While there had been a certain growth under the Democratic Party of Japan government from 2009 until 2012, the average income between 2012 and 2020 has barely changed; the announced trickle down effects failed to materialise. Social inequality is therefore today much starker than at the beginning of the Abe era. Abe’s Womenomics policy to promote women at work led to a growth in working women. However, the majority was part-time employment. There are still rarely any women in key positions; Japan continues to be ranked in the bottom places of the Gender Gap Index.
By contrast, the number of scandals in which Abe himself, his wife, members of his cabinet or politicians from his Liberal Democratic Party were involved is possibly record-breaking. These scandals range from nepotism over irregularities in accounting relating to donations to the party to massive corruption. Some of these scandals nearly meant the end for Abe.
In 2017, for example, there were suspicions that Abe and his wife Akie were involved in giving preferential treatment to a kindergarten operator, to whom a property owned by the state had been sold for a ‘preferential price’. Abe’s wife was honorary president of the kindergarten and Prime Minister Abe waved away the accusations.
As of now, it is still unclear who will take over from Abe. The most promising candidate is his long-time government spokesperson Suga.
When North Korea had a test rocket fly over Japanese territory in July 2017, Abe invoked national unity and called new elections, in which the Liberal Democrat Party was able to win a clear majority again – because of a divided opposition. But new scandals emerged in subsequent years. The announcement that he was stepping down is probably connected with the fact that currently three members of parliament, of which Abe supported at least two actively in their election campaign, are in pre-trial custody and accused of bribery.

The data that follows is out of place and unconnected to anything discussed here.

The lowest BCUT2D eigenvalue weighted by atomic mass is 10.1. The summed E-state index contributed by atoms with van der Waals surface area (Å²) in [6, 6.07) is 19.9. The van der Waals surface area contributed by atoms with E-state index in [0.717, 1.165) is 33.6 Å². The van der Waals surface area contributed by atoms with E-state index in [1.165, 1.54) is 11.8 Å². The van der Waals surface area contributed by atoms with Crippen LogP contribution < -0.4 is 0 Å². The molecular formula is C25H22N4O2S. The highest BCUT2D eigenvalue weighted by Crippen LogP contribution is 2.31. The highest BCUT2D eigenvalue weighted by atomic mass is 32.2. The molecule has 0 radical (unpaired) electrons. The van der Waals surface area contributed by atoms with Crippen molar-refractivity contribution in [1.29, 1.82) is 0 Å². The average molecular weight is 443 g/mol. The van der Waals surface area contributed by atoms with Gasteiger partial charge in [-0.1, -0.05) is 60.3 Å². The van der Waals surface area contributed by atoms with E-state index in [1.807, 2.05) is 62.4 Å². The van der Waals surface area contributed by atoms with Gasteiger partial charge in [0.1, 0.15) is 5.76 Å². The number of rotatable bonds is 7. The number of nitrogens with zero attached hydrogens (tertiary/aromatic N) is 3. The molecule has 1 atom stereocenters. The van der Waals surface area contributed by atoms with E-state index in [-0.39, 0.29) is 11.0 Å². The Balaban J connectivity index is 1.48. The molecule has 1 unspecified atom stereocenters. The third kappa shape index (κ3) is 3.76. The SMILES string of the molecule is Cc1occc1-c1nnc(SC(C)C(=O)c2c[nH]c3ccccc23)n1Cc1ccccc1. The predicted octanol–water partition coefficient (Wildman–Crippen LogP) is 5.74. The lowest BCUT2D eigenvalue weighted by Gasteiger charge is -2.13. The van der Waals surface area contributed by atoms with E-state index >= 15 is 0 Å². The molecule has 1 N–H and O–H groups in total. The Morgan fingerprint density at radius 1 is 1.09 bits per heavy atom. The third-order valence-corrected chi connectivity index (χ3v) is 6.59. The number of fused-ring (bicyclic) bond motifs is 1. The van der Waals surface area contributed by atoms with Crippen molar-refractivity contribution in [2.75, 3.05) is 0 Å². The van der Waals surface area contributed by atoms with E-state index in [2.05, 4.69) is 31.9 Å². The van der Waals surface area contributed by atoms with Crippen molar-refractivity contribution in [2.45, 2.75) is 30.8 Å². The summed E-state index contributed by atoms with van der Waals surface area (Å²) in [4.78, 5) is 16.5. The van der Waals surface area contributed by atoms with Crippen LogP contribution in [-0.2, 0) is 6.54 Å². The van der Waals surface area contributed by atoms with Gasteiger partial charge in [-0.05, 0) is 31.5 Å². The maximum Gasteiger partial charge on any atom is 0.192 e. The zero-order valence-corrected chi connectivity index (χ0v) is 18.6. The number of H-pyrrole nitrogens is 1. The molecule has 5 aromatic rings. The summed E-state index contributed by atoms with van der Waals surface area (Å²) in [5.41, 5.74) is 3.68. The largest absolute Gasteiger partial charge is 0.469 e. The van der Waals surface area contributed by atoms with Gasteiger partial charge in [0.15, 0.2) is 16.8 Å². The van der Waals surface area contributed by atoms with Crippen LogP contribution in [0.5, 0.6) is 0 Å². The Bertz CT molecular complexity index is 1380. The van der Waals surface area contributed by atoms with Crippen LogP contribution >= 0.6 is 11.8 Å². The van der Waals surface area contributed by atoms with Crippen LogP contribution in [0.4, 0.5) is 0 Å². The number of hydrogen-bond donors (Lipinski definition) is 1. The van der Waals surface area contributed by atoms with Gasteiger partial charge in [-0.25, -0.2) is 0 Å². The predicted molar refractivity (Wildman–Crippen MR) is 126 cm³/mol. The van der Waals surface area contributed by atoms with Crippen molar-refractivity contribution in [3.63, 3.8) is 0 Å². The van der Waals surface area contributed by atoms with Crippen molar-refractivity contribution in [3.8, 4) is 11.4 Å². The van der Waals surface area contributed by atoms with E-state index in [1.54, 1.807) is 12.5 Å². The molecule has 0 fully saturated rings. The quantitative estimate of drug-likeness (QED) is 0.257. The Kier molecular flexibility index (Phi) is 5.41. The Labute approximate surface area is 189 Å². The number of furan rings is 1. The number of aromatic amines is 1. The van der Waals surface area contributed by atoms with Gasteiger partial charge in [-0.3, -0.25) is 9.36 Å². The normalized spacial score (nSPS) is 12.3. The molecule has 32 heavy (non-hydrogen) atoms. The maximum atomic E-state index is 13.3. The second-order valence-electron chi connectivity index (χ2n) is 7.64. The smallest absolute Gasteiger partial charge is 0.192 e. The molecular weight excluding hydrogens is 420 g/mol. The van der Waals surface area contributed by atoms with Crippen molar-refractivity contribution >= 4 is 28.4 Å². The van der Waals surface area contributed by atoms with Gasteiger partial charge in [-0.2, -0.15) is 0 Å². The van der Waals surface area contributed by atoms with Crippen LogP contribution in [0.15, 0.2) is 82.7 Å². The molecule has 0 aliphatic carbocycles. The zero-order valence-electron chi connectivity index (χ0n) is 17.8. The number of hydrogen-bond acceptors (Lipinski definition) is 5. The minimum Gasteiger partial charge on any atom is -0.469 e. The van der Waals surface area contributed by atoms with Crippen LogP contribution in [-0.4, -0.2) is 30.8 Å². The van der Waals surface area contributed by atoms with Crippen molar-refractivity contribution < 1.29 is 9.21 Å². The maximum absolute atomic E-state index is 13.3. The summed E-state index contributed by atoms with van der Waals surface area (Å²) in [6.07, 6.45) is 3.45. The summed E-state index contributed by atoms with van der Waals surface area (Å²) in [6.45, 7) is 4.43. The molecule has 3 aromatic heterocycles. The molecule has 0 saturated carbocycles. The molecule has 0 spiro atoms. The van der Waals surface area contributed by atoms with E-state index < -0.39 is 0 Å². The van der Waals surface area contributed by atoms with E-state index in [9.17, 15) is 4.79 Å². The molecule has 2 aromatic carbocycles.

A failed Olympic Games
In a press conference, Abe announced that he was stepping down for health reasons. For a few weeks, the media reported that the prime minister was again and again out of office, while more frequently going to the hospital. However, he made sure that he did not miss the opportunity to postpone stepping down long enough so that he went down in history as the country‘s prime minister with the longest term of office.
However, he had to miss out on being able to welcome the world to the Olympic Games in Tokyo. Bringing them to Tokyo was largely seen as of Abe’s making, who was present for Tokyo’s presentation at the IOC as the organiser and gave a self-assured speech. The cancellation of the Olympics must have accelerated his decision, especially because it is unclear whether they can take place in the summer of 2021 (his term of office would then still have allowed him to show up as the host).
As of now, it is still unclear who will take over from Abe. The most promising candidate is his long-time government spokesperson Suga. Nothing much would naturally change under him – after all it was Suga who had to sell the cabinet’s policy for many years to the press and to the people. Former Foreign Minister Fumio Kishida, a moderate politician, is also said to have a chance. He could clearly do different things to Abe, as he does not have his anti-intellectual and Trump-like features. The candidate most unlike Abe would be Shigeru Ishiba, who already in 2012 was only just beaten by Abe in the election for party chairman. Ishiba is loved by the Liberal Democrat Party base but gained only a few votes from members of parliament in 2012. This scenario could be repeated in the party chairman election scheduled for the first half of September.